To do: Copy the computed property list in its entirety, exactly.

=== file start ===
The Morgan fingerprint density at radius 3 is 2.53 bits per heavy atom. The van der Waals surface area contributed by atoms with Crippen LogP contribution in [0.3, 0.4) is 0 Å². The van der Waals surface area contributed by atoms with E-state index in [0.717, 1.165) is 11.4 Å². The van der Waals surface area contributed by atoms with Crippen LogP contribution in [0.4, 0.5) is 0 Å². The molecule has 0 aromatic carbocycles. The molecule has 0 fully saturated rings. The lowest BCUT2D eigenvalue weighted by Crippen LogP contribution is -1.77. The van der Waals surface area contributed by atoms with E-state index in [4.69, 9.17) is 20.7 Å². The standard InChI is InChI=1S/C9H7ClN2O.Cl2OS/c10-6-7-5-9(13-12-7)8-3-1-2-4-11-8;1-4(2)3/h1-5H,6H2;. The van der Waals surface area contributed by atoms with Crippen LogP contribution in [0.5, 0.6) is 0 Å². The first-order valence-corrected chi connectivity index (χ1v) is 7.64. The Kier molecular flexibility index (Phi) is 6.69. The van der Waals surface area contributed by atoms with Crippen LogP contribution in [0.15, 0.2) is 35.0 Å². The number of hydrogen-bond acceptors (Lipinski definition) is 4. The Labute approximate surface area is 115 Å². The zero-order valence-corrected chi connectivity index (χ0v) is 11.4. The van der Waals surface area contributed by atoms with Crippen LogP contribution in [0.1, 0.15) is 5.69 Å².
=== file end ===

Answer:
The Morgan fingerprint density at radius 3 is 2.53 bits per heavy atom. The van der Waals surface area contributed by atoms with Crippen LogP contribution in [0.3, 0.4) is 0 Å². The van der Waals surface area contributed by atoms with E-state index in [0.717, 1.165) is 11.4 Å². The van der Waals surface area contributed by atoms with Crippen LogP contribution in [0.4, 0.5) is 0 Å². The molecule has 0 aromatic carbocycles. The molecule has 0 fully saturated rings. The lowest BCUT2D eigenvalue weighted by Crippen LogP contribution is -1.77. The van der Waals surface area contributed by atoms with E-state index in [4.69, 9.17) is 20.7 Å². The standard InChI is InChI=1S/C9H7ClN2O.Cl2OS/c10-6-7-5-9(13-12-7)8-3-1-2-4-11-8;1-4(2)3/h1-5H,6H2;. The van der Waals surface area contributed by atoms with Crippen LogP contribution in [0.5, 0.6) is 0 Å². The first-order valence-corrected chi connectivity index (χ1v) is 7.64. The Kier molecular flexibility index (Phi) is 6.69. The van der Waals surface area contributed by atoms with Crippen LogP contribution in [0.15, 0.2) is 35.0 Å². The number of hydrogen-bond acceptors (Lipinski definition) is 4. The Labute approximate surface area is 115 Å². The zero-order valence-corrected chi connectivity index (χ0v) is 11.4. The van der Waals surface area contributed by atoms with Crippen LogP contribution in [0.1, 0.15) is 5.69 Å².